rounds them. Whether such a sweeping and almost revolutionary notion will stand the test of further verification must be left to the future; so also must the equally important idea that nervous impulses are to be mainly explained on an electrolytic basis. But whether or not all the details of such work will stand the test of time, the experiments I have briefly alluded to are sufficient to show the importance of physical chemistry to the physiologist, and they also form a useful commentary on what I was saying just now about vitalism. Such eminently' vital phenomena as movement and fertilization are to be explained in whole or in part as due to the physical action of inorganic substances. Are not such suggestions indications of the undesirability of postulating the existence of any special mystic vital force?
I have spoken up to this point of physical chemistry as a branch of inorganic chemistry; there are already indications of its importance also in relation to organic chemistry. Many eminent chemists consider that the future advance of organic chemistry will be on the new physical lines. It is impossible to forecast where this will lead us; suffice it to say that not only physiology, but also pathology, pharmacology, and even therapeutics, will receive new accessions to knowledge the importance of which will be enormous.
I have now briefly sketched what appear to me to be the two main features of the chemical physiology of to-day, and the two lines, organic and inorganic, along which I believe it will progress in the future.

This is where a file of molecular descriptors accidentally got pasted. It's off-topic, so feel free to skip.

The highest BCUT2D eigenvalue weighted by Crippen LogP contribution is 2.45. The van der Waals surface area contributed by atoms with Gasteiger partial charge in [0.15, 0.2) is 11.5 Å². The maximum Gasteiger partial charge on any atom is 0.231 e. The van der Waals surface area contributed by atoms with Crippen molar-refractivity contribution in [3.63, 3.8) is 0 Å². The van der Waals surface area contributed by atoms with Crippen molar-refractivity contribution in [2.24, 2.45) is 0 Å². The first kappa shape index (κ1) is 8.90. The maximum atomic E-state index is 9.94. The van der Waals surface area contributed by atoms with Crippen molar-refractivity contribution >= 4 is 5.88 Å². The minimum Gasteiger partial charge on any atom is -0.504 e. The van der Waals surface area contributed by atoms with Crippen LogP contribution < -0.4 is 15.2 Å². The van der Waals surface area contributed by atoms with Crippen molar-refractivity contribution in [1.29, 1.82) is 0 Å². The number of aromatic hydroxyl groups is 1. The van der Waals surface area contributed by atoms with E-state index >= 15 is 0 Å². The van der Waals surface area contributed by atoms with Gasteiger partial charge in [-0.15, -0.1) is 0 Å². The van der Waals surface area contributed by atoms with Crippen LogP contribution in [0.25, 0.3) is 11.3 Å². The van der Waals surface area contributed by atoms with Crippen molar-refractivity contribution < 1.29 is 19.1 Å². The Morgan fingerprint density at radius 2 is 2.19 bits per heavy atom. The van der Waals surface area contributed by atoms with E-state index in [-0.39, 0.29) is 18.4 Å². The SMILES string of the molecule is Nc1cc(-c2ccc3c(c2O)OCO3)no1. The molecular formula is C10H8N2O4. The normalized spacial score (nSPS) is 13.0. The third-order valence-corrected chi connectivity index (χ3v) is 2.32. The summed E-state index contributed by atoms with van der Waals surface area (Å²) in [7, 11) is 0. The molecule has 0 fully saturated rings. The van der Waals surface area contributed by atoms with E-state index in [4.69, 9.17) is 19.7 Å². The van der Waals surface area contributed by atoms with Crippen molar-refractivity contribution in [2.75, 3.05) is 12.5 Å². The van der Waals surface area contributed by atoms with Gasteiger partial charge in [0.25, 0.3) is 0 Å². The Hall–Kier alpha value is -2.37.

Let me now press upon you the importance in physiology, as in all experimental sciences, of the necessity first of bold experimentation, and secondly of bold theorizing from experimental data. Without experiment all theorizing is futile; the discovery of gravitation would never have seen the light if laborious years of work had not convinced Newton that it could be deduced from his observations. The Darwinian theory was similarly based upon data and experiments which occupied the greater part of its author's lifetime to collect and perform. Pasteur in France and Virchow in Germany supply other instances of the same devotion to work which was followed by the promulgation of wide-sweeping generalizations.
And after all it is the general law which is the main object of research; isolated facts may be interesting and are often of value, but it is not until facts are correlated and the discoveries ascertain their interrelationships that anything of epoch-making importance is given to the world.
It is, however, frequently the case that a thinker with keen insight can see the general law even before the facts upon which it rests are fully worked out. Often such bold theorizers are right, but even if